Just how hard is it to find the best corporate dealmakers at large-cap U.S. companies? Forget the big M&A headlines--the deals trumpeted as the latest record breakers. Too many CEOs have been tempted down the path by the megadeal only to topple over a cliff--ditching their company's performance and reputation in the process.
By now, almost everyone knows megadeals are tough to pull off. That's not to say they don't ever work--but those that do tend to be executed by those relatively rare corporate dealmakers who manage to get the valuation, strategy, execution and integration right. And typically, they already have a number of successful deals under their belt--meaning they probably have seasoned and skilled in-house M&A teams. Which brings us back to the question: how to find them?
For the past four years, The Deal magazine has been taking this question to its readers--corporate dealmakers, investment bankers, lawyers, lenders, private equity mavens, arbitrageurs and M&A service providers. To get the process started each year, we provide voters who determine the winners of The Deal magazine's Most Admired Corporate Dealmakers awards with a list of top transactionally intensive companies. This year we're both broadening our sights and mixing things up a bit. Most importantly, we decided it's time to take the shareholders' pulse and focus on what they're getting out of the M&A bargain--or not. Do shareholders of transactionally active companies beat their industry index returns? We understand that in terms of something as complex as M&A, no single metric tells the whole story. But we think that measuring excess total return to shareholders, or TRS, does get us closer. TRS measures the capital gains and dividends that investors accrue over time.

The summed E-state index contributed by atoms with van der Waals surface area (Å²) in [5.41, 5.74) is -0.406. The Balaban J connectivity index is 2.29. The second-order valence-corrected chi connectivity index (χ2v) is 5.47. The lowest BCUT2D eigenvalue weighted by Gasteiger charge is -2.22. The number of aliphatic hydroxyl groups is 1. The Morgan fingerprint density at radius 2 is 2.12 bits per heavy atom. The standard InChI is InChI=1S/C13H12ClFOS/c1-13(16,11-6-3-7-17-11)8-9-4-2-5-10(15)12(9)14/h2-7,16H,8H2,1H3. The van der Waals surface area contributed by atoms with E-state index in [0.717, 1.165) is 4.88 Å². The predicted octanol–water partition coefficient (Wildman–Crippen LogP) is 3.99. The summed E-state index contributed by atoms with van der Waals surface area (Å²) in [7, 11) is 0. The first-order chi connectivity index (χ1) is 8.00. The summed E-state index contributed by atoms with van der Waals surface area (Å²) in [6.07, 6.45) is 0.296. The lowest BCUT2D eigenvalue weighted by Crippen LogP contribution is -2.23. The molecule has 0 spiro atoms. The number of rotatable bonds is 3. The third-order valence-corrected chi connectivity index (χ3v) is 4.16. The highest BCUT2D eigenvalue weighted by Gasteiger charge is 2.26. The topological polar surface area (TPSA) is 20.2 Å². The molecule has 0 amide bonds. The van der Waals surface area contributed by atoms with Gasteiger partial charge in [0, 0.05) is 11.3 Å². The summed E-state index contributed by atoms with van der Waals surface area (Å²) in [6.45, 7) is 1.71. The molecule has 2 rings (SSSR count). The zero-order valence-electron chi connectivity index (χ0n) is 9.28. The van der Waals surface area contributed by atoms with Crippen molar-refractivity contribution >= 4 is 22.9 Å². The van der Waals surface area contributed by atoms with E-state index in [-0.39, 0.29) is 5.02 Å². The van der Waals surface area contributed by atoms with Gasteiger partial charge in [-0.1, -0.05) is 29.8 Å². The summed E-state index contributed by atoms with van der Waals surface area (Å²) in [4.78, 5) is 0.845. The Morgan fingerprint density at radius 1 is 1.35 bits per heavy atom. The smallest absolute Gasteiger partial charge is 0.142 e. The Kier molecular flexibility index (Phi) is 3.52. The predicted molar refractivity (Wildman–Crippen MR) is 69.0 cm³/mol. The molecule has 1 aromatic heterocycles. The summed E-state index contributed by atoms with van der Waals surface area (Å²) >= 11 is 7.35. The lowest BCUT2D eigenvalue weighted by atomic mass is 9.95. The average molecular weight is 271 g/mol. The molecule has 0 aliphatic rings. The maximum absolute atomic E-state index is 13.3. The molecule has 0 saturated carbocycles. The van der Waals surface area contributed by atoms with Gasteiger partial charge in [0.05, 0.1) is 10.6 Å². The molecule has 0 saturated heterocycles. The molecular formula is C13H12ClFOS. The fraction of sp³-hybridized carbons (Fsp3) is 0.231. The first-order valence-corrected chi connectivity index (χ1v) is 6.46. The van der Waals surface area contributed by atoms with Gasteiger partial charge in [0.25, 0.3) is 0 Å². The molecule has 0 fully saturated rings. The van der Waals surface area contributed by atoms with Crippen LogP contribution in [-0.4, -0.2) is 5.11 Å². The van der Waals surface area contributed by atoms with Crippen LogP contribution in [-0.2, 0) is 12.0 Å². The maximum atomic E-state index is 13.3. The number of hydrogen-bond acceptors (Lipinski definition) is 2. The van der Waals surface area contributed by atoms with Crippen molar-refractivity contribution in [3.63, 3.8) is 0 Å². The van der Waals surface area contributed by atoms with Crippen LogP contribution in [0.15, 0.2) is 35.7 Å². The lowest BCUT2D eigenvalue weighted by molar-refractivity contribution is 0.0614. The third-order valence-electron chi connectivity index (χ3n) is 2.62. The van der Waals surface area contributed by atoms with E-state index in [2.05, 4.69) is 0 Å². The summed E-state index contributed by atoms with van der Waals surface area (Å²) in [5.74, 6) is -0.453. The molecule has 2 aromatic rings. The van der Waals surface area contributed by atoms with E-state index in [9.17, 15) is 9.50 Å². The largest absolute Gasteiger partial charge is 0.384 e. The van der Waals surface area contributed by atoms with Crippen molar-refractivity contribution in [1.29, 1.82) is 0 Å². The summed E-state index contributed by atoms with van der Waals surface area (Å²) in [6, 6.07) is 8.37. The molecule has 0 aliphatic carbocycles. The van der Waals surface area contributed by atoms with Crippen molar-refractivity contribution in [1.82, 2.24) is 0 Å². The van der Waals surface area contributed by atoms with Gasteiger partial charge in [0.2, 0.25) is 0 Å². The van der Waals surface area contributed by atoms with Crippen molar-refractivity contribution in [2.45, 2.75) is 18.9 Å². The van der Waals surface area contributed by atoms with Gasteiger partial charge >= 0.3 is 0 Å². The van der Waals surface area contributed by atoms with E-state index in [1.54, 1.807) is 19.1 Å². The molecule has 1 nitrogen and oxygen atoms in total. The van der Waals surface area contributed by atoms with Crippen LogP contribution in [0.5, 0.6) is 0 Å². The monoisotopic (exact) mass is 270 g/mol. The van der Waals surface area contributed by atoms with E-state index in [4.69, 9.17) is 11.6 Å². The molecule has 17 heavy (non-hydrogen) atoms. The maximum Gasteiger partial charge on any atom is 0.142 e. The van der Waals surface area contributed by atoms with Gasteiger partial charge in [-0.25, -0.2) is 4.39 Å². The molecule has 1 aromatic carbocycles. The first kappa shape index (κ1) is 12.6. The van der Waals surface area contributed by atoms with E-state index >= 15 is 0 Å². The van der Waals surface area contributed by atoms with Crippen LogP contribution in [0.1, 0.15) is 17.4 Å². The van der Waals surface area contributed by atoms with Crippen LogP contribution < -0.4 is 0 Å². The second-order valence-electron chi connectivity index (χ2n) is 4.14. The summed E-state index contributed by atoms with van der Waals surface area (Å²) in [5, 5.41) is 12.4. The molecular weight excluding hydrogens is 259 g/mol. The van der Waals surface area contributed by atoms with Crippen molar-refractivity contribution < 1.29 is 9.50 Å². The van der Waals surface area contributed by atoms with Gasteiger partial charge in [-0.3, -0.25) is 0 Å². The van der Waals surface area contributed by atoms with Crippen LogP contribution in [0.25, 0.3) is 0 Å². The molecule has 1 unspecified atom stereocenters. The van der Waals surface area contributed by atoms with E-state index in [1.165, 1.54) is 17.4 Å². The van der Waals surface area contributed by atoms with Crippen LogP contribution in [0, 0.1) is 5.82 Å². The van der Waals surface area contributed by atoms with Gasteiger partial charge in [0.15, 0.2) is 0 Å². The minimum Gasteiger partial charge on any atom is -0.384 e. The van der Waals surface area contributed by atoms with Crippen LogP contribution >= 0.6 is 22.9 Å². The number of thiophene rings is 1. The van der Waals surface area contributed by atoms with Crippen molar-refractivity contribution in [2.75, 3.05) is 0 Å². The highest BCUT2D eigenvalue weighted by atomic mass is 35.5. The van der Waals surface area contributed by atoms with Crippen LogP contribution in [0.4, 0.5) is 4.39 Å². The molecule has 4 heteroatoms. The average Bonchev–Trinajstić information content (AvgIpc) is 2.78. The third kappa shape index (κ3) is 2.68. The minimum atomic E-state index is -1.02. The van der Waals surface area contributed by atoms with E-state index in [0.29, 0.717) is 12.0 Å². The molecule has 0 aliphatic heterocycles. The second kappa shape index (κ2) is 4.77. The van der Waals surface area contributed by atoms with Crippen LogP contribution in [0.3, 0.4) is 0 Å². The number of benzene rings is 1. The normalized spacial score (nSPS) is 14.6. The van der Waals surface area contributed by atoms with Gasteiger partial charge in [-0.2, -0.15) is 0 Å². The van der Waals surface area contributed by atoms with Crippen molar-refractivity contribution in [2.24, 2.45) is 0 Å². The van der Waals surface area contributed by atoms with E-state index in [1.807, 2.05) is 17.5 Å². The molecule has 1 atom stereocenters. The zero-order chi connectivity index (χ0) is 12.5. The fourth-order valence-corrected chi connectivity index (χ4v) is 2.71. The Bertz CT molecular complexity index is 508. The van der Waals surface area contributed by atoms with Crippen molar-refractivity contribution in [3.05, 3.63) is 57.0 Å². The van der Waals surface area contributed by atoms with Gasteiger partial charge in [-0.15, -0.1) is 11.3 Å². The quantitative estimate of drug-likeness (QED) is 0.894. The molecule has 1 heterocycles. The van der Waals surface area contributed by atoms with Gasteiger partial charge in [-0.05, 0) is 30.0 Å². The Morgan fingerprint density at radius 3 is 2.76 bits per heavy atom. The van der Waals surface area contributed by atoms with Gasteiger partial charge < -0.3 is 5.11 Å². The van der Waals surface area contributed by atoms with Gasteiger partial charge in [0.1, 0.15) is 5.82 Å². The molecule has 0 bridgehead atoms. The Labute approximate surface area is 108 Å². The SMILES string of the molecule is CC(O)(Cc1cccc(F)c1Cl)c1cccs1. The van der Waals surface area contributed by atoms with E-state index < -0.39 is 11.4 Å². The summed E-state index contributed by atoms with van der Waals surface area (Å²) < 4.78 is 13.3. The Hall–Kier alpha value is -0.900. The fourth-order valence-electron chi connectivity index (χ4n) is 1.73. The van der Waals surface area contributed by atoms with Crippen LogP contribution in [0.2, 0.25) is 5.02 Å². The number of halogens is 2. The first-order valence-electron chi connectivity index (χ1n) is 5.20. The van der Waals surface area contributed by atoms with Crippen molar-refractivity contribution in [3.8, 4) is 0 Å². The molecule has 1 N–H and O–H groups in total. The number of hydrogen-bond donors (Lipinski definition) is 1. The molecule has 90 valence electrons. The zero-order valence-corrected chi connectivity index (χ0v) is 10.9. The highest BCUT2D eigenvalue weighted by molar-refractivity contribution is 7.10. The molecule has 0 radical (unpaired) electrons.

The list of companies that have generated a combination of excess TRS and have also been relatively deal intensive (a combination of M&A volume and number of transactions) has been drawn from all 10 of the major S&P sectors. S&P Capital IQ provided the total TRS data, and our other partner, Dealogic, provided the deal information.
Readers who have tracked The Deal magazine's prior awards will notice other changes too: We are now looking at five years of dealmaking history to better reflect the protracted integration process many deals require. And we have expanded the number of industries to include all major sectors, not just the five that have been the most deal intensive.
This year's list of candidates is as interesting for those it includes as for those it doesn't. Take the financial sector: Not a single bank made the cut this year. Of course, that shouldn't be a surprise, considering how many have been clobbered since the 2008 financial crisis, to say nothing of the fallout from imminent higher capital requirements and tighter regulations. The financial index produced a negative 16.9% return for the five-year period of the survey (2007-2011), weighed down by the likes of Bank of America Corp. and Citigroup Inc., which generated negative shareholder returns of 17.6% and 27.6%, respectively. J.P. Morgan Chase & Co., an MACD winner for the past two years, still produced a respectable 11.7% outperformance in shareholder returns, but was outflanked by others who produced higher numbers. While the big banks have made few notable acquisitions the past few years, J.P. Morgan and others have kept busy with mostly smaller, undisclosed acquisitions.